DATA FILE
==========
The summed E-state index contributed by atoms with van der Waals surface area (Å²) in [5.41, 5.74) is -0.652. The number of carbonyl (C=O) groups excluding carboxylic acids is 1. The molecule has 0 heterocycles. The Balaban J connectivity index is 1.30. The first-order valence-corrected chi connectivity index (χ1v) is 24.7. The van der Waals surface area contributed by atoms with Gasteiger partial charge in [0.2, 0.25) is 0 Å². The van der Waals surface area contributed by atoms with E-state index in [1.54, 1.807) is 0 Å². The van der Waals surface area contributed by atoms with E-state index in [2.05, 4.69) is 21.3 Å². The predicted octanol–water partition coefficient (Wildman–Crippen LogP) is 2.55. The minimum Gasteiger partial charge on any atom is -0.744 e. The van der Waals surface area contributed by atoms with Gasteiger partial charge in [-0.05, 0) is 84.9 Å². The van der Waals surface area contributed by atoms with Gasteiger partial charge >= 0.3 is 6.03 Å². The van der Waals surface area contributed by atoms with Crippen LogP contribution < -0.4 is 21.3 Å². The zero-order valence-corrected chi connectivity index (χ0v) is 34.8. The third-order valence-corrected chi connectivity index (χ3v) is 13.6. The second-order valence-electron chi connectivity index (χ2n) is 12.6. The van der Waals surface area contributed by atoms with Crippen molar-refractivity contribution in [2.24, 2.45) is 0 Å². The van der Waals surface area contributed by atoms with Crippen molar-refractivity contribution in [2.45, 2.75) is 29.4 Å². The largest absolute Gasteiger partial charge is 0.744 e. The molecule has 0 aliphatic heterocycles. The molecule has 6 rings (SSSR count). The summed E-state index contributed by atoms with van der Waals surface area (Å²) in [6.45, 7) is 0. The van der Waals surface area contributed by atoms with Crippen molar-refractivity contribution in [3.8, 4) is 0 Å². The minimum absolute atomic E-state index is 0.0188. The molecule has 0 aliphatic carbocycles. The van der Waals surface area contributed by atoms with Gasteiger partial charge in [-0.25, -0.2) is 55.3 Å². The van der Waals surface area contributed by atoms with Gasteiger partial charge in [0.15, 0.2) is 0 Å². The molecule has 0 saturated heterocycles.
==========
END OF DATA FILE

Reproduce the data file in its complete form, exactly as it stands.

The summed E-state index contributed by atoms with van der Waals surface area (Å²) in [5.41, 5.74) is -0.652. The number of carbonyl (C=O) groups excluding carboxylic acids is 1. The molecule has 0 heterocycles. The Balaban J connectivity index is 1.30. The first-order valence-corrected chi connectivity index (χ1v) is 24.7. The van der Waals surface area contributed by atoms with Gasteiger partial charge in [0.2, 0.25) is 0 Å². The van der Waals surface area contributed by atoms with E-state index in [1.54, 1.807) is 0 Å². The van der Waals surface area contributed by atoms with E-state index in [2.05, 4.69) is 21.3 Å². The predicted octanol–water partition coefficient (Wildman–Crippen LogP) is 2.55. The minimum Gasteiger partial charge on any atom is -0.744 e. The van der Waals surface area contributed by atoms with Gasteiger partial charge in [-0.05, 0) is 84.9 Å². The van der Waals surface area contributed by atoms with Gasteiger partial charge >= 0.3 is 6.03 Å². The van der Waals surface area contributed by atoms with Crippen LogP contribution < -0.4 is 21.3 Å². The zero-order valence-corrected chi connectivity index (χ0v) is 34.8. The third-order valence-corrected chi connectivity index (χ3v) is 13.6. The second-order valence-electron chi connectivity index (χ2n) is 12.6. The van der Waals surface area contributed by atoms with Crippen molar-refractivity contribution in [2.24, 2.45) is 0 Å². The van der Waals surface area contributed by atoms with Crippen molar-refractivity contribution in [2.45, 2.75) is 29.4 Å². The largest absolute Gasteiger partial charge is 0.744 e. The molecule has 0 aliphatic heterocycles. The molecule has 6 rings (SSSR count). The summed E-state index contributed by atoms with van der Waals surface area (Å²) in [6.45, 7) is 0. The van der Waals surface area contributed by atoms with Crippen molar-refractivity contribution in [3.8, 4) is 0 Å². The minimum absolute atomic E-state index is 0.0188. The molecule has 0 aliphatic carbocycles. The van der Waals surface area contributed by atoms with Gasteiger partial charge in [-0.25, -0.2) is 55.3 Å². The van der Waals surface area contributed by atoms with Gasteiger partial charge in [0.15, 0.2) is 0 Å². The molecule has 0 saturated heterocycles.